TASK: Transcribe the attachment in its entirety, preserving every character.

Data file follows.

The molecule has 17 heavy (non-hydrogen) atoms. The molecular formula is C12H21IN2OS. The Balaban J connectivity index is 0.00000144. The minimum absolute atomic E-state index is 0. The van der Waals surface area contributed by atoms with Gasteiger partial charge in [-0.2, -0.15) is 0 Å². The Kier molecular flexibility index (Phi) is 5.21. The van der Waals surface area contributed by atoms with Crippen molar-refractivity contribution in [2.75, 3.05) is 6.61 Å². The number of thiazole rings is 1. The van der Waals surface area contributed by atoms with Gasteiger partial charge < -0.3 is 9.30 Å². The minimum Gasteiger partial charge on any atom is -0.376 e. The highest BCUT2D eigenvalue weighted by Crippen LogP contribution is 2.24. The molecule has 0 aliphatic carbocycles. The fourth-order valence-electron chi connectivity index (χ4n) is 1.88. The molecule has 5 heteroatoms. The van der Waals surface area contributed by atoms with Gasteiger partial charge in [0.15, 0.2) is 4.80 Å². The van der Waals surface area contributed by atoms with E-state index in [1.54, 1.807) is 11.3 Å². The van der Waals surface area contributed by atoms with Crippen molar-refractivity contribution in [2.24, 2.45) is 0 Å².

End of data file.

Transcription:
The molecule has 17 heavy (non-hydrogen) atoms. The molecular formula is C12H21IN2OS. The Balaban J connectivity index is 0.00000144. The minimum absolute atomic E-state index is 0. The van der Waals surface area contributed by atoms with Gasteiger partial charge in [-0.2, -0.15) is 0 Å². The Kier molecular flexibility index (Phi) is 5.21. The van der Waals surface area contributed by atoms with Crippen molar-refractivity contribution in [2.75, 3.05) is 6.61 Å². The number of thiazole rings is 1. The van der Waals surface area contributed by atoms with Gasteiger partial charge < -0.3 is 9.30 Å². The minimum Gasteiger partial charge on any atom is -0.376 e. The highest BCUT2D eigenvalue weighted by Crippen LogP contribution is 2.24. The molecule has 0 aliphatic carbocycles. The fourth-order valence-electron chi connectivity index (χ4n) is 1.88. The molecule has 5 heteroatoms. The van der Waals surface area contributed by atoms with Gasteiger partial charge in [0.15, 0.2) is 4.80 Å². The van der Waals surface area contributed by atoms with E-state index in [1.54, 1.807) is 11.3 Å². The van der Waals surface area contributed by atoms with Crippen molar-refractivity contribution in [2.24, 2.45) is 0 Å².